A Very Bad Idea

A short story by AD Bane

He still could recall the day he’d died almost as if it was yesterday – yes, even he, even now. He could hardly push it from his memory, even if he’d wanted, for it’d been quite a thing to find himself there with asphalt and blood on his lips and the surface of the road racing by just in front of his face. And yet neither was it a surprise: certainly most would suspect such an awry end to such a bad idea. Yes, it had been a very bad idea – he knew it now.


It first occurred to him as he waited on the platform for the train to arrive: and little wonder that it was late. The smell of the tar shingles and the heat from the late summer afternoon made him drowsy, and he would’ve sooner been home napping in his recliner. But just the same he had to sit on the hard wood bench and wait, because she would be coming soon, brought back into his life with the fiery churning of the engines and the eerie banshee scream of the whistle. “Fetch her,” they’d said. Your bountiful duty to retrieve the old hag – that’s what they meant. And then he waited – but how long had it already been? He didn’t know. A lot of time had passed sitting there in the heat and the traffic, and the seat had grown so very uncomfortable. Yet he couldn’t move until she arrived: that was the rule.

And then it happened. Well, relatively; it hadn’t happened, that was the thing. The sky hadn’t come down upon him, the train hadn’t derailed and carved a beauteous pathway through the station; the bench beneath him hadn’t even sprung a bolt and collapsed. There sat he, right as rain, with his hands folded on his lap and his cap pushed back on his head to reveal the balding that’d been ever so deceptively creeping across his scalp. And what right had everything to be so right, he thought? The perfection of it made him mad, and he cursed. He would’ve stood right there and thrown his cane across the platform, but he couldn’t move until she arrived. He must wait for her; and so he did.

And she arrived. Forty minutes late. And what, thought he, was he to do now? At his age already so much had slipped away. He hardly had time to wait around for the elderly and decrepit who meandered along as if the world would wait for them. It would not. Sooner or later it would resume its old joyous song, and he was afraid that he’d be left behind. Certainly she would.

She ambled across the platform to him, just her and her walker and that empty, sallow grin on her sagging face. “Come Mick,” she said. “Come to mummy. Let’s go home now.”

Mick. She always called him Mick, like a little crippled puppy, and he just pumping along on the chain. Maybe he’d do it after all: he was so sick of this. Then she could do everything for herself without him!

“Did you have fun today, Mick? Did you play in the park? Did you make a new friend?”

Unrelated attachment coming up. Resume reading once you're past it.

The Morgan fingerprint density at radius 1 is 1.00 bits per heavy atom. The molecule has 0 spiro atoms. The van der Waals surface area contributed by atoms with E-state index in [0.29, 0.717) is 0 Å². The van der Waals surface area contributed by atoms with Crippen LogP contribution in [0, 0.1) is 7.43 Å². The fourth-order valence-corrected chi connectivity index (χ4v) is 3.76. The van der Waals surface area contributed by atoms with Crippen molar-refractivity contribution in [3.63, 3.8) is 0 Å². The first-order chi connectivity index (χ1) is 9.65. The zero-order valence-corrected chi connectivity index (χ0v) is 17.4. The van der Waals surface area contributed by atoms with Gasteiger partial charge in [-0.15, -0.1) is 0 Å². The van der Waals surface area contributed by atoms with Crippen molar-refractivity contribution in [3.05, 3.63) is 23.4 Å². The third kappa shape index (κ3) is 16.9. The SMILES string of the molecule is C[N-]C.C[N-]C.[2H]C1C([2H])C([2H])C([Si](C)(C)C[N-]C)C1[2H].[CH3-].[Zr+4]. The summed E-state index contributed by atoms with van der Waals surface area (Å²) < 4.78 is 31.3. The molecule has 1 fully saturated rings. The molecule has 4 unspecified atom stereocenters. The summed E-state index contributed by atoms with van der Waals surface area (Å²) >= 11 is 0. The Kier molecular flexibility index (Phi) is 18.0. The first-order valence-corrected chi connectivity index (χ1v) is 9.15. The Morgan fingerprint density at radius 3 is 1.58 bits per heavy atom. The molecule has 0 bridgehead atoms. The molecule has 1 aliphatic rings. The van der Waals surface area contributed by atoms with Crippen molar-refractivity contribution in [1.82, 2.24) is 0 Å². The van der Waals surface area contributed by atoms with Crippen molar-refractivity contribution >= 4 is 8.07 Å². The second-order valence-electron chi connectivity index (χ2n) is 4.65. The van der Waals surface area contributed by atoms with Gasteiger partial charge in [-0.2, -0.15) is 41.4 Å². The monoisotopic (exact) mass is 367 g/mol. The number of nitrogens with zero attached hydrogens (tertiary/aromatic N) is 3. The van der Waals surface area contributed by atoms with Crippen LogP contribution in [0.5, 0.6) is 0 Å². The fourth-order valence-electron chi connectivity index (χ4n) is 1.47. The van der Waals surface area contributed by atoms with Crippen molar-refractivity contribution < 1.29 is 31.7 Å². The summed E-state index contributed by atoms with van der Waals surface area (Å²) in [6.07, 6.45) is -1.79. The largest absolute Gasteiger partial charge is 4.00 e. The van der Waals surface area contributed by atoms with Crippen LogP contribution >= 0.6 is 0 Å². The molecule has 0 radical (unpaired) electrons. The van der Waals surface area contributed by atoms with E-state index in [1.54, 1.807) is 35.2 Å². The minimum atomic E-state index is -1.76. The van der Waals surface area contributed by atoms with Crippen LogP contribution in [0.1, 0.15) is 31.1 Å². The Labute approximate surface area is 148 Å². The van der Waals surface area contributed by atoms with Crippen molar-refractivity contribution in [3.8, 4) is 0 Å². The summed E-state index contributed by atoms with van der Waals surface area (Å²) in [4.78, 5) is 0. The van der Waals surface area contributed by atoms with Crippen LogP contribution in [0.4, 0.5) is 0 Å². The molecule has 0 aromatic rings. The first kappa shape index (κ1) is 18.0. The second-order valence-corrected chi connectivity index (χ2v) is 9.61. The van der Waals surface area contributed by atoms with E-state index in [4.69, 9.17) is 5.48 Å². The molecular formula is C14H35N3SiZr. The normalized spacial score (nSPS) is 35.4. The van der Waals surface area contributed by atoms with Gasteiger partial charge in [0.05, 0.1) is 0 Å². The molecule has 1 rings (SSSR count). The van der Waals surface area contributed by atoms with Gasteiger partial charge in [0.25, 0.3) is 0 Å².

No, no, and let’s see . . . certainly not. I ain’t five anymore, Mum.

“Are you excited to see Mummy, Mick?”

Uhh, definitely no.

Would you like me to go away to Aunt Bethany’s in Australia, Mick?

Oh, yes Mum, certainly.

The car bumped across the potholes. She always managed to hit them, no matter how he directed her to the left or the right. His head hit the roof of the old sedan and jarred him terribly. He looked at her, but she seemed happy bouncing against the belt. It was like she wanted to. He’d warned her once, nearly a mile down the road, but she still hit them all, careening at the last minute just to make sure the tire went all the way to the bottom. Every time. Sometimes he wondered how she could still take the wheel with her old, arthritic hands shaking as they were when her whole body bounced in the seat like that. Does this bother you, Mick? “Why don’t we stop for ice cream, Mick?” Lala lala lala Mick, Mick, Mick. Hag, hag, hag. If only she would stop saying Mick. If only she would be quiet. If only she would go away. Maybe Aunt Bethany would like to be called Mick. Maybe Aunt Bethany would care.

Again the car bounced in an especially deep hole. It irritated his already pounding head – and made him angry, more than anything. She was bounced too, and nearly put her head through the roof; but she didn’t seem to notice: she was still talking about ice cream and parties. Nor did she notice the blood in his mouth or his white knuckles. She didn’t stop talking. Mick, Mick Mick. She had to stop. This had been a very bad idea, asking her to come. He regretted everything now.


Yes, he could taste the blood in his mouth. And the asphalt was quite abrasive. They’d come to pick him up and take him away in the ambulance; but not her: she wasn’t talking now. No more Mick this, Mick that. She only stared at the sky, her eyes cold and white. No, Aunt Bethany wouldn’t mind to be called Mick at all. Nor would he, not now – now that she was gone. But there would be no more Mick. And no more ice cream. No more potholes. No more waiting for the damned train.

“One casualty,” they said. “Driver. He was dead before we got here.”

“Just one?” they asked.

“Just one. He was alone.”

A bad idea? Yes, certainly it’d been. He saw that now as he looked at the car overturned in the road and his own blood smeared across the pavement. Most certainly it had been a very bad idea. She would think so, too. Well, she would’ve. She could’ve . . . but she didn’t. She was quiet now, and that was all that mattered.





This work is written by AD Bane and published by adbane.com. It is solely the property of ADBane.com and may not be reproduced in part or in whole for any reason except at the exclusive permission of the author. © 2011 ADBane.com

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